SoFi Blog

Tips and news—
for your financial moves.

co-workers on office stairs

7 Ways to Get Your Career Right as an Adult

Being an adult is a state of mind. It doesn’t matter whether you know how to roast a chicken or how many towels to buy, as long as you know where to go to find the answers. (Hint: the internet is always a great place to start.)

Ready to join the ranks of competent, bill-paying adults but not sure how to do it? Part of adulting is learning as you go along, so congrats on taking the first steps in taking care of your own business. One place to start—your career. What’s more adult than holding down a job and positively thriving while doing it?

According to a Deloitte study, the average American with a full-time job spent just over nine hours a day at work or on work-related activities. When you consider a person’s career, that’s a lot of time spent at the office, so you might as well enjoy it.

In addition to spending the bulk of your waking hours at work, it’s also likely your main source of money and can have all kinds of other implications for your lifestyle now and in the future. So, taking the time to find a rewarding career can pay off in the long run.

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How to Get a Master’s Degree Online

Master’s degrees are more popular—and maybe more necessary—than ever. According to the U.S. Census Bureau , the number of people with a master’s has doubled since 2000 and, on average, a person with an advanced degree earned 3.7 times as much as a high school dropout.

Of course, whether you get a good return on your education and if it results in higher earnings depends on a lot of things: the type of program, the field of study, job prospects. Graduate school is a big time commitment and can be costly, so you want to weigh all the pros and cons. That’s also partially why online graduate degrees have become more popular.

If you’re wondering, ‘Can I get a master’s degree online?’ The answer is: yes, you can. Over 50% of master’s students got their degree either entirely online, also known as distance learning, or partially online.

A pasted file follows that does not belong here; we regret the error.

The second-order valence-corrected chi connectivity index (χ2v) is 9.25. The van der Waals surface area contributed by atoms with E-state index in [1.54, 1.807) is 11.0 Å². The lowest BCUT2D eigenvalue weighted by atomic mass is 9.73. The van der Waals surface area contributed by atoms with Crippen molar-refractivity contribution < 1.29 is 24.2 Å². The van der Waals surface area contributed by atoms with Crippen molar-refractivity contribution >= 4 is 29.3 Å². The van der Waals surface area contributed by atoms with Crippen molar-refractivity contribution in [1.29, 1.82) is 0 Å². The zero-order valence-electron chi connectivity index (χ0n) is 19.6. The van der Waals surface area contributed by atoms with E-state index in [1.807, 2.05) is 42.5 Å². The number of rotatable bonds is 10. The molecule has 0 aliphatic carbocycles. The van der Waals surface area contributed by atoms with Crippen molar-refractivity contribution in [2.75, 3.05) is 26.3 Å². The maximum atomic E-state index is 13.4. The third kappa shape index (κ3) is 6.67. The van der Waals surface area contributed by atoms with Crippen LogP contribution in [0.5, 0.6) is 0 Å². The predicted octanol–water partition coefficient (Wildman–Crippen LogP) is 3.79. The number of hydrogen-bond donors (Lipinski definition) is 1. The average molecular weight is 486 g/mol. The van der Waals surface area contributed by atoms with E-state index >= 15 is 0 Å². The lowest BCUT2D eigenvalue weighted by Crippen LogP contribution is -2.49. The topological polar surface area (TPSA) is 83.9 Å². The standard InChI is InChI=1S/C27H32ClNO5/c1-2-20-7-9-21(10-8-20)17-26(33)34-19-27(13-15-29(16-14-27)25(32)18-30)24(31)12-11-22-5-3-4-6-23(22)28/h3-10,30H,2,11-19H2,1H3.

Online classes can be an effective way to advance your education on your own schedule—and maybe save yourself some money. Graduate-level classes are no different.

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colorful peaks

June Monthly Market Commentary

It seems like only yesterday we were welcoming a new year. For many investors, the first half of 2019 has been a welcome sight after a bumpy 2018. And despite some pundits trying to discount the rally or arguing the next recession is near, markets are reaching all-time highs. June was a busy month, so sit back and catch up on some highlights.

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ladder and paint can

10 Things I Learned When Buying My First Home

My partner and I had been in the house not more than five minutes before I turned to our real estate agent and said this—practically yelled it.

The house was a tall, two-story affair that was almost 100-years old. I’d seen the French doors and old growth timber floors online, but they looked better in person. So, I turned to our agent and made my proclamation.

I thought she’d turn to me and yell “Sold!”, we’d high five and be able to move in the next day. But, as I’d learn over the next few weeks, buying your first house is never as easy as saying “we’ll take it.”

There’s a lot of home buying advice out there, and everyone who’s been through the process learns something different. Here are the 10 things I learned when buying my first home.

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30th birthday cupcake

8 Financial Goals to Hit Before Turning 30

Our 20s can be such a wonderful time to learn about ourselves, bond with friends, and earn our first “real” paychecks. That said, our 20s do not come and go without their fair set of challenges. If you’re like most 20-somethings, you have plenty of mistakes under your belt—financial and otherwise.

And though it may not always seem so, that’s a good thing. Luckily, mistakes and missteps are often followed by learning and expansion.

Early in adulthood, trial and error is usually the name of the game when putting together a financial education. And while that’s great as an introduction to learning about money, there comes a time when everyone must be proactive with their money. Your mid to late 20s might be a great time for this.

While it is possible to create some guidelines on what to achieve by 30, keep in mind that everyone’s goals are going to be a little bit different because everyone’s personal financial situation is different.

For example, someone who has student loans will likely have financial goals that are different from someone who doesn’t. Therefore, you could pull from this list what makes sense for you, and amend as needed. (And none of this should be considered financial advice.)

Here are eight financial goals you might reach for before you turn 30.

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